Two Swedish ways of improving the quality of HVAC-systems


Johnny Andersson
Technical director, Ramboll Sweden


To reduce the problem with inferior HVAC-systems Sweden is using several quite unique quality assurance systems: AMA (that has been in use for more than sixty years), OVK (compulsory ventilation system inspection that started 1991) and a new system for certification of ventilation installers.

Keywords: AMA, HVAC, Certification, Installer, Third-party, Incert, Quality, Tightness.



AMA (short for Allmän Material och Arbetsbeskrivning) meaning “General Material and Workmanship Specifications” has been in use in Sweden since 1950, i.e. for sixty-five years! The AMA family covers today demands on all types of building and infrastructure projects, such as Buildings, HVAC, Refrigeration, Electrical installations, Roads, Bridges and Tunnels to mention some.

The AMA Family.



AMA is a tool for the employer (developer/future proprietor) and the designers to specify the demands on the new building and its installations in the building specification.

The AMA requirements are based on accepted demands – these are regularly updated in accordance with technology development and (LCC)-costs. Experience from the more than 60 year old use of AMA has shown that it has led to substantially raised quality levels. The demands in AMA are specified in measurable units and in such a way that the tenderers and contractors understand them and are able to calculate a price for their commitments. The demands are – whenever possible – combined with prescribed systems for measuring and reporting the results.

Practically all buildings and their installations in Sweden are performed according to the quality requirements in the AMA specification guidelines. These requirements are made valid when they are referred to in the contract between the owner and the contractor.

AMA vs. Authority regulations

The AMA requirements cannot change but are complementary to statutory rules, regulations and specified building standards laid down by the authorities. There is a difference between the two: Authorities are mostly focused on reducing the risk of injuries to people while AMA (not having to deal with that) is instead focusing on reducing property damages and LCC-costs. Common interest areas for both are to achieve sustainability and low energy use.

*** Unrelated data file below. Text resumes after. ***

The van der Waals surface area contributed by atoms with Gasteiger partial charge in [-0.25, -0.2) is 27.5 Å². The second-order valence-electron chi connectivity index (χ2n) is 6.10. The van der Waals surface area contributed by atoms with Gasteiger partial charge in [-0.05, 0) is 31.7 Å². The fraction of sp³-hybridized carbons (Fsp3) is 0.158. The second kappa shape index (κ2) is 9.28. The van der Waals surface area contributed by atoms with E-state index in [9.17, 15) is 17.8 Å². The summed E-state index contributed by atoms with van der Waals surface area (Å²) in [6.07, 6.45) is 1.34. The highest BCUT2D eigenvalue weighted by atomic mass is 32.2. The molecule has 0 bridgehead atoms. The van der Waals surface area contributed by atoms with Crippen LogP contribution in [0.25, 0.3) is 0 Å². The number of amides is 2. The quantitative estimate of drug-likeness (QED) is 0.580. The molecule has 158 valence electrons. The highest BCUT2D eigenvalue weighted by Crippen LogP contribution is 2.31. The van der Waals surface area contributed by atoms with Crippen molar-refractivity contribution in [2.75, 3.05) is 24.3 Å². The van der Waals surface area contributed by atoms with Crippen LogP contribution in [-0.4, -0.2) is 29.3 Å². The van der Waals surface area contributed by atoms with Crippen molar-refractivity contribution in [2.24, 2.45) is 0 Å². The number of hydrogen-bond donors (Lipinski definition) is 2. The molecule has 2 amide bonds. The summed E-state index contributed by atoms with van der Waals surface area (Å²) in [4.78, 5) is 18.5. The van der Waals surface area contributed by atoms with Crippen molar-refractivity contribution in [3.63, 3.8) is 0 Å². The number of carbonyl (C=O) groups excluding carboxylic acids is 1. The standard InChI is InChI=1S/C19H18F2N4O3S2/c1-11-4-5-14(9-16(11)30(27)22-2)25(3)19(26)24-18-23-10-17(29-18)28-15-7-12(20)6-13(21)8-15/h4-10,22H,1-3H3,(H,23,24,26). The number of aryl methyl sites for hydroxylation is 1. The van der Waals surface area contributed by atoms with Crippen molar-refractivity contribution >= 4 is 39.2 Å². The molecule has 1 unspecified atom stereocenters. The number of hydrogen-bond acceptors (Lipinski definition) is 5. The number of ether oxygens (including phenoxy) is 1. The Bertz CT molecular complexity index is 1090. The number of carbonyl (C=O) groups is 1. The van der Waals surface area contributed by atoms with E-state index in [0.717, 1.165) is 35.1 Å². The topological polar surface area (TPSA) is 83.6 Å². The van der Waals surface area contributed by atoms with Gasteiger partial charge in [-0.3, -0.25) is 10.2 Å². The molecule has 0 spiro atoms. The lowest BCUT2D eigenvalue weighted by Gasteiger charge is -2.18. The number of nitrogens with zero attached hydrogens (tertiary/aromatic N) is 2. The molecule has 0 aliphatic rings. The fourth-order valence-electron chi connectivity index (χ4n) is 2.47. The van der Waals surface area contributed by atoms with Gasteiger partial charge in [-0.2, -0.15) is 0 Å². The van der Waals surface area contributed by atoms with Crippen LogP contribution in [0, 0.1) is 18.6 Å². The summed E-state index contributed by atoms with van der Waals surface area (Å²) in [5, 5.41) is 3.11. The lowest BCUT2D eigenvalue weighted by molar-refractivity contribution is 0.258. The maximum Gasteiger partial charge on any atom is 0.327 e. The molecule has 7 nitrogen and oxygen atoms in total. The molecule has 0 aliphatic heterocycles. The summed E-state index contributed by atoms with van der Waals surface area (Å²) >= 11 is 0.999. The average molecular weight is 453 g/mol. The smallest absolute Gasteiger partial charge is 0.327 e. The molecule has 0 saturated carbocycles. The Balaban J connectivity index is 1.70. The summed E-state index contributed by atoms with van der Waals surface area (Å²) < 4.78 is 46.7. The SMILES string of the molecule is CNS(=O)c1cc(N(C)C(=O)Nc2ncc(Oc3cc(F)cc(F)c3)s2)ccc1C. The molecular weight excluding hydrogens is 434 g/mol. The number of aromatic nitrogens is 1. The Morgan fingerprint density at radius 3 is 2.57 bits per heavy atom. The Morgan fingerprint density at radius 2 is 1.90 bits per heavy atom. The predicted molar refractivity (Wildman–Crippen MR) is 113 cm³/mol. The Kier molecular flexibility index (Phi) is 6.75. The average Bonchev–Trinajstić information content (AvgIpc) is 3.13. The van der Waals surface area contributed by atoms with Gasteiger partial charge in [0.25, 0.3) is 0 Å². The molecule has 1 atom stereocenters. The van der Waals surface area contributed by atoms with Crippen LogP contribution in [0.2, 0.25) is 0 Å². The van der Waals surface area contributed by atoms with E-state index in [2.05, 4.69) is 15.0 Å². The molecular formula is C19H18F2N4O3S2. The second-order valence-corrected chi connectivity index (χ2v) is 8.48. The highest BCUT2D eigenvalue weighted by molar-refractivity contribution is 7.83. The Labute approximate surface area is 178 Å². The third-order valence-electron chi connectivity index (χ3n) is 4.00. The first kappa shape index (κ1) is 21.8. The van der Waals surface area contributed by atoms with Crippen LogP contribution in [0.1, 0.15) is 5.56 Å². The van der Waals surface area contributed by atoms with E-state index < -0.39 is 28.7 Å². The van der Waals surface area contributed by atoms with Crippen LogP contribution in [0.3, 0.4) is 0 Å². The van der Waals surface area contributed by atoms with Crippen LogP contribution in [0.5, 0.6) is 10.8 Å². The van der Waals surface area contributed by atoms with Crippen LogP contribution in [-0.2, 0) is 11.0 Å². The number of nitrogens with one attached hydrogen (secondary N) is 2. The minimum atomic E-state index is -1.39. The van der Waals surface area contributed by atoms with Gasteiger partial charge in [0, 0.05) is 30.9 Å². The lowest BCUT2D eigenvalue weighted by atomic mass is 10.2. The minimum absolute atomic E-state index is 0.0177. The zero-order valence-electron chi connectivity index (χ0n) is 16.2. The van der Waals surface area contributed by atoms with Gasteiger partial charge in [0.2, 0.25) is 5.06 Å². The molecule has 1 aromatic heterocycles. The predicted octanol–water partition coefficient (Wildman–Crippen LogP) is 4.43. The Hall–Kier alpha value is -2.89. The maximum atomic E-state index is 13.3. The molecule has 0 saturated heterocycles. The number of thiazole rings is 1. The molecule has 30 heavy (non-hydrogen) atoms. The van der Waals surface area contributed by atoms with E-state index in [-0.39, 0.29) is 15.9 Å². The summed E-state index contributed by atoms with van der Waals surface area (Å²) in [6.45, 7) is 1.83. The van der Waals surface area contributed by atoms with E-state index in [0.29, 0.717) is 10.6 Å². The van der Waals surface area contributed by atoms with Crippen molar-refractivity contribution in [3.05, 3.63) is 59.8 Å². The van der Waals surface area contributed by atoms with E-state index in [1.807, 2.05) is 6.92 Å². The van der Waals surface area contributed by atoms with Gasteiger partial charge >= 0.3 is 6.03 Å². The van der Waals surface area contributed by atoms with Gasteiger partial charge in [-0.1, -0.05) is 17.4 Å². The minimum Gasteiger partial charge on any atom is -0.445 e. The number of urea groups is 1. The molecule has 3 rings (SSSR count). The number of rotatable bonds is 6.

Statutory demands, that have to be followed by the building proprietor and the contractor, are based on EU requirements, laws, statutes and directions. The observance of these is normally controlled by the central or local authorities.

In addition to these compulsory demands both parties also have to follow the requirements in the contract once it is signed. The contract documents include a building specification referring, by codes and headings, to specified AMA demands. The fulfilling of the contract conditions is controlled by tests and measurements during the contract works and finally by a specialized surveyors.


Before a new ventilation installation is taken into operation it is controlled in two separate ways:

By the OVK inspection (compulsory ventilation control) which has to be done before start-up and then at prescribed intervals in the future. These are done by certified inspectors on behalf of the authorities to control that the system is working according to statutory requirements.

The additional AMA-requirements are controlled at the commissioning to establish that the installation is performed according to the contract requirements and that the two contract partners, the contractor and the owner, have lived up to the contract conditions. The commissioning includes e.g. control of measured airflows, testing of ductwork tightness and measuring of noise levels as well as checking that the system and component quality fulfils AMA requirements and that the installation operates as prescribed. Another book in the AMA family, AF AMA, covers administrative requirements covering e.g. guarantee periods and commissioning.

Tight ductwork – an example of AMA requirements and practical results

Tightness of ductwork can serve as an example of how AMA has raised the quality of HVAC-systems and components during the years. The first demand on this came already in the 1966 HVAC AMA and was the followed by raised demands along with technology improvements (to a great extent influenced by raised AMA requirements) and increased energy costs.

The duct system leakage has to be verified; normally by the contractor as part of the contract (i.e. the cost for this first test is normally included in the contract lump sum). This test is undertaken as a spot check where the parts to be checked are chosen by the owner's consultant. For round duct systems 10% and for rectangular ducts 20% of the total duct surface normally is tested.

In case the system is then found to be leakier than required, that part of the tested system shall be tightened and tested. Additionally, another equally sized part of the system shall be verified in the same manner. Should this part also be found to leak more than accepted the complete duct installation has to be leak tested and tightened until the requirements are fulfilled. The costs for the contractor can be quite considerable if the tests have to be repeated due to bad test results.

Ductwork Leakage.

Proven quality